Upland communities accuse RSPB of pushing fake news over rotational cool burning of heather moorland
Recently the RSPB tweeted, “There really is no scientific or moral justification for burning our peatlands... so why is it still allowed?” In those few well chosen words they managed to encapsulate the problem that upland communities face when dealing with the conservation industry in general and RSPB in particular.
[Another RSPB tweet with purposely misleading headline as 'peat bogs' are never burnt]
Let us spend a few moments unpicking what lies behind them.
Lies, is a good place to start. The statement that, “there really is no scientific....justification for burning our peatlands” is not actually true. If the RSPB was being devious, and heaven forbid such an idea, they might say that they were talking about literally burning peatlands, something which is as meaningless as talking about burning Yorkshire.
But, in fact it is obvious that they are, as always, talking about cool rotational burning of heather moorland as carried out by gamekeepers and others. This is what they seem determined to see banned.
Contrary to RSPB's bizarre claim, there is published science there makes it perfectly clear that rotational cool burning is beneficial in several ways.
There are peer reviewed studies which show that there is greater biodiversity of birds and plants on moorland that has been managed by properly conducted rotational burning, than on places that have been left as RSPB wants.
[Controlled cool burning on heather moorland]
There are peer reviewed papers which clearly show that there is more peat forming sphagnum moss on moors burnt on a twenty year rotation than on moors unburnt for a hundred years.
There are more mountain hares on managed grouse moors than there are on any nature reserve we can find, thanks in part to the effect of rotational burning.
All these papers, and a lot more besides, are in the public domain. All are known to the RSPB. They may not like what they say. They may not agree with their peer reviewed conclusions. But they cannot, or at least should not, pretend they don't exist.
Yet that is what they did. This massive, powerful and once great organisation has apparently decided to go into fake news. When the science does not suit your strategic objectives, pretend it doesn't exist. There is more to greatness than size.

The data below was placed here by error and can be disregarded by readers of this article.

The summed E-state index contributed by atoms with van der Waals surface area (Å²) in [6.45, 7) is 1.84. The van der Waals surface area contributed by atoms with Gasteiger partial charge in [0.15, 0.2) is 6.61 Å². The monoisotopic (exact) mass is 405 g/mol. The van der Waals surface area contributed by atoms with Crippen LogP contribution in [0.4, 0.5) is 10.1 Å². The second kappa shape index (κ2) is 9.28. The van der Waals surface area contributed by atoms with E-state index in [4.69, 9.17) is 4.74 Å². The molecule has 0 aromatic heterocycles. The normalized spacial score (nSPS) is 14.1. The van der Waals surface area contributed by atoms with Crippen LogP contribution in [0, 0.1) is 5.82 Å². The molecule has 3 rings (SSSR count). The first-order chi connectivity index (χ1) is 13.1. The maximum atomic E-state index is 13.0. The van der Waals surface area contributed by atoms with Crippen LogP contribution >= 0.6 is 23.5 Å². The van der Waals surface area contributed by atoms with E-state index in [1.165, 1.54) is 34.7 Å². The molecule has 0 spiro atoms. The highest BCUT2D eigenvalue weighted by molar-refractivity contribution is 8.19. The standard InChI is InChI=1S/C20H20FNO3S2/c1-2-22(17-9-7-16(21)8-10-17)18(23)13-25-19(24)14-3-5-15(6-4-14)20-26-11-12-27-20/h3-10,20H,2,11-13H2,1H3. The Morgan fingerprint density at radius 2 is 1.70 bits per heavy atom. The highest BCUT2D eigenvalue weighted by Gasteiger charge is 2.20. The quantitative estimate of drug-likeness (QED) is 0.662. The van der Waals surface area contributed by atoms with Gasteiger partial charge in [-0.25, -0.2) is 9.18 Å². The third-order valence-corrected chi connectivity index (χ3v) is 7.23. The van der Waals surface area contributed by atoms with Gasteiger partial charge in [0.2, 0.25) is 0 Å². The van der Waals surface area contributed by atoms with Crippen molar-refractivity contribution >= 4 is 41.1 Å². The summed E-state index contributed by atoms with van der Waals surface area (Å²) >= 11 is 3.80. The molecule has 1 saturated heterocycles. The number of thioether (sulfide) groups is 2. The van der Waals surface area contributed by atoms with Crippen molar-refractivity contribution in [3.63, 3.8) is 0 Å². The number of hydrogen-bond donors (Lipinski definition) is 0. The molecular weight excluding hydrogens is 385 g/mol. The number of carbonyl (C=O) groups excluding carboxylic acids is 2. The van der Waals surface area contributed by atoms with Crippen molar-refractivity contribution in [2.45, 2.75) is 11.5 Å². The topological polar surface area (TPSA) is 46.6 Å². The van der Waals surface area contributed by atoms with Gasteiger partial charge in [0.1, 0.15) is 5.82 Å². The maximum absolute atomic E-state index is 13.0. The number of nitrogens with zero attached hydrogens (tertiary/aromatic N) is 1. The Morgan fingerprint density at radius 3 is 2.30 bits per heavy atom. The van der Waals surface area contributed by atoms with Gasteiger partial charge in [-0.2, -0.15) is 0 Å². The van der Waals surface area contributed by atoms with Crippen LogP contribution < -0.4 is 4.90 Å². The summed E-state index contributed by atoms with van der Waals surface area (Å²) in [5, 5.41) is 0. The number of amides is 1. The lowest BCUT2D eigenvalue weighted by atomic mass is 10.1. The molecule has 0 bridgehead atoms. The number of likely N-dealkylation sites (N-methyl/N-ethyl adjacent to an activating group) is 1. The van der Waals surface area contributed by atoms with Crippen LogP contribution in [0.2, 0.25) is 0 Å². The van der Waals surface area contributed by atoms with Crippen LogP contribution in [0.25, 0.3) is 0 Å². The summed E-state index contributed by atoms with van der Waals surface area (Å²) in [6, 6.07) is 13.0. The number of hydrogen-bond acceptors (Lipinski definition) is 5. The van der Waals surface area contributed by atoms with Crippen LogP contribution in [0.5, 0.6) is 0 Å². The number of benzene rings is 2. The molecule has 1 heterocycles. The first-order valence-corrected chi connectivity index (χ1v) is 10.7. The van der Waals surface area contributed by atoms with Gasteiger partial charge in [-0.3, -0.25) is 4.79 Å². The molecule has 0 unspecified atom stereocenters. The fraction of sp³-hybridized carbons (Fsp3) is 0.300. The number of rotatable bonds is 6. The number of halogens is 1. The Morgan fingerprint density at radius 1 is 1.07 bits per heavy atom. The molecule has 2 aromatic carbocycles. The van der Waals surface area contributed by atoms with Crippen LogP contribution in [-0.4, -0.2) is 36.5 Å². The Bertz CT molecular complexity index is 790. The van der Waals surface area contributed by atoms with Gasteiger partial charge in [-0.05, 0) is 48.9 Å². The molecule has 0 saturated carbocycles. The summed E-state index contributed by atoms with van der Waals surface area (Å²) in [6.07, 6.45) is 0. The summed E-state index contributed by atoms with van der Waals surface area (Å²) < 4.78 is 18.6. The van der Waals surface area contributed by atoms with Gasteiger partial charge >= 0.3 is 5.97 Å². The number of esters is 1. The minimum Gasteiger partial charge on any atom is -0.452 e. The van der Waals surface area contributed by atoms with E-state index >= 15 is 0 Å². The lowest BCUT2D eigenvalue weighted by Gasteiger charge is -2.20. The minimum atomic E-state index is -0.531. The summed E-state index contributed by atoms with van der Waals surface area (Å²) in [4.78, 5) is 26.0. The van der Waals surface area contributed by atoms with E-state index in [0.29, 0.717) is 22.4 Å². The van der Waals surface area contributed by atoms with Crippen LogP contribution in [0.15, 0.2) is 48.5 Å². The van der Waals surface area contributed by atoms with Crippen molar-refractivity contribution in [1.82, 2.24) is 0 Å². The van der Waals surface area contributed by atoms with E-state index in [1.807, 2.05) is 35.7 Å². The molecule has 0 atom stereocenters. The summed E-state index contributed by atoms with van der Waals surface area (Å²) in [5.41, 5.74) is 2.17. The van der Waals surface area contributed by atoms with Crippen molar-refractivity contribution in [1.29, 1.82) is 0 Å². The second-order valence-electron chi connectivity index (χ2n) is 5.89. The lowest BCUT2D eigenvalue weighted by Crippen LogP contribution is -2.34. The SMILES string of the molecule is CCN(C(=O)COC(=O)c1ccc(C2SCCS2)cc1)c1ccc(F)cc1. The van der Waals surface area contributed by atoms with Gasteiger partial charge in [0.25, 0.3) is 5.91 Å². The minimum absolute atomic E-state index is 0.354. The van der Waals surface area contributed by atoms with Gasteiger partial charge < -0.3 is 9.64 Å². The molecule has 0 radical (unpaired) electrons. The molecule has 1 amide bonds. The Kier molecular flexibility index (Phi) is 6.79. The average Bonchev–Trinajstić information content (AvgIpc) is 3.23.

Then there is the second part of this strange RSPB tweet. That, according to RSPB, “there really is no moral justification for burning our peatlands”. Not content with branching out into party politics the once respected RSPB is now setting itself up as an arbiter of morality.
But is it competent in this field? After all it started the text with what appears to be what some might call a lie. In such circumstances it is fair to ask why they think they can lecture people on what is, and is not, moral behaviour. But let us indulge them a little. If rotational cool burning is not 'moral', what is it. There can only be one answer. Rotational heather burning is, according to RSPB, immoral.
Think for a moment where this gets us.
First, why do people burn heather and other vegetation? To increase biodiversity and to reduce the risk and severity of wildfire. Is it immoral to increase biodiversity? Is it immoral to want to reduce the risk and severity of wildfire? Of course not, the very idea is mad.
Whilst writing this, we read in the Sunday Times that the US Forest Service had, in 2018, altered its approach to wildfire prevention and management, and had now re-instated the controlled burning, which had been practiced by the indigenous population before external experts and the conservation industry took over. Is the US Forest Service being immoral? Were the indigenous people being immoral? Of course not. The idea is ludicrous.
[Iowa state university firefighters demonstrating the benefits of controlled burning]
What is worse is that fact that this is an exercise in gross hypocrisy. The RSPB knew full well when it is tweeting nonsense about burning peatlands, that it is perfectly happy to do it when it suits them.
Last November we stumbled across a piece on Facebook by the reserve manager of the RSPB Old Moor and Blacktoft Sands Reserve an area of peatland and fen on the Humber estuary.
He said, “There's nothing like the crackle of the fire when you are controlled burning out here along the Humber at Blacktoft. Here's a bit of footage from today in beautiful weather with the team keeping the home fires burning well”.
What can we say? How immoral and unscientific is that? Actually we don't think it is either. We think it is a practical way to manage the peatland reserve at Blacktoft. Just as we think that rotational burning has a part to play in managing the uplands. But then we would wouldn't we? Because we are reasonable people, who make practical rational decisions based on science and successful custom and practice.
We are not out to make a fortune from the taxpayer on a fake prospectus that we can sequester millions of tonnes of carbon if you just get rid of the annoying grouse shooters and give us a shed load of cash.
We also differ from the RSPB in another crucial way. We understand what moral behaviour is, and although we would never wish to sit in judgment on anyone, when we last checked it did not include making up fairy stories and rank hypocrisy.